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Catholic and Orthodox Leaders Differ in Views on America’s Retaliation

“The path of justice and freedom should prevail,” Pope John Paul II urged a pilgrim audience in Rome Wednesday, calling for a peaceful resolution in the fight against terrorism, according to various news agencies.

The Roman Catholic leader also confirmed that, despite some security concerns, he is still planning a Saturday visit to Kazachstan, a largely Islamic state.
Earlier this week, the pontiff urged Americans “to resist the temptation of hate and violence,” according to CNN.com.
In a Tuesday interview, Metropolitan Kirill of the Russian Orthodox Church in Moscow said the United States should respond to the attacks, because “from the Christian point of view, the evil must be punished.”
“Americans have religious grounds for a retaliation strike,” one of the most influential Orthodox leaders told the Russian Information Agency.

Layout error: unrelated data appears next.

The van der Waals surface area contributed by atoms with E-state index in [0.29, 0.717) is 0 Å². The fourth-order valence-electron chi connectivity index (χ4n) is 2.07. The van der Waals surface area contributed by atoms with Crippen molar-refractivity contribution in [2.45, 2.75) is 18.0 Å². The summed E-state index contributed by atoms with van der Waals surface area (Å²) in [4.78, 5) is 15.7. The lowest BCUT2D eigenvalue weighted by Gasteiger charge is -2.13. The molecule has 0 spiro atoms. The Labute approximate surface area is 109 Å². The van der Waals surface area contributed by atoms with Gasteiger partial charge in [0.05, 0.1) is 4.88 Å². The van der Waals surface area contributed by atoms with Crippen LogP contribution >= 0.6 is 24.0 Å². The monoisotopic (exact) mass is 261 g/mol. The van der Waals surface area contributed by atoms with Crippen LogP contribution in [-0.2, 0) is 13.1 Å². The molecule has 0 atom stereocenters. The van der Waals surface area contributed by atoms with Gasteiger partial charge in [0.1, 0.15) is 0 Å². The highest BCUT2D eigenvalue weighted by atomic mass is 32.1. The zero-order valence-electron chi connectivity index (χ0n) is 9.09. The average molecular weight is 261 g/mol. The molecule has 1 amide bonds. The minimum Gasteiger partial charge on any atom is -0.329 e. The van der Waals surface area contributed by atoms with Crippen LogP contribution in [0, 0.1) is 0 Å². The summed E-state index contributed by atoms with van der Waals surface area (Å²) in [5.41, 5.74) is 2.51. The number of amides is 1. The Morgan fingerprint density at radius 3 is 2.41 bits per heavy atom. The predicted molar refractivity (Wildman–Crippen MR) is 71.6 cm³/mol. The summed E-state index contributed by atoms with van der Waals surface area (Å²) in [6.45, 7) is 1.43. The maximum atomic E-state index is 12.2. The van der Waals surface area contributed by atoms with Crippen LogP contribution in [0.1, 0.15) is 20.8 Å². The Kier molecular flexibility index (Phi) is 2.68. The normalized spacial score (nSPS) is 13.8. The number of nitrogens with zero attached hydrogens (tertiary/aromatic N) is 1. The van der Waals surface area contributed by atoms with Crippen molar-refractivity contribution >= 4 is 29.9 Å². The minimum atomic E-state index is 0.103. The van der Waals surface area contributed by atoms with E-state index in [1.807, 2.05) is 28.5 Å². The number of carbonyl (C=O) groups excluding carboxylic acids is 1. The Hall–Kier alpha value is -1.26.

He compared the attacks in New York and Washington to last year’s terrorist attacks in Moscow, Grozny, Kosovo and Macedonia. “These are all parts of one chain that should be broken and melted down,” he said.
However, the Metropolitan said that “a military strike should be adequate and commensurate,” in order to avoid killing the innocent.
Bishop Mitrophan, a Ukrainian Orthodox Church leader, disagreed, saying the world is at the brink of a new war.
“Therefore, it is important that both the American government and those responsible for the attacks resolve all problems in a peaceful, non-violent manner,” he said in a Wednesday news conference.
“It is not a time to point fingers and accuse innocent people of violence and evil acts,” read a Sept. 13 statement by Middle Eastern Christian and Muslim religious leaders, published at www.antiochian.org.
The statement, also signed by Metropolitan Philip of the Antiochian Orthodox Christian Archdiocese of North America, urged Americans not to engage in discrimination against their fellow citizens.
“Many [Arab Americans] have died for America in the First World War, the Second World War, the Korean and Vietnam wars,” read the statement. “Neither Christianity nor Islam condones violence and terrorism.”
Alex Smirnov is BCE’s research associate.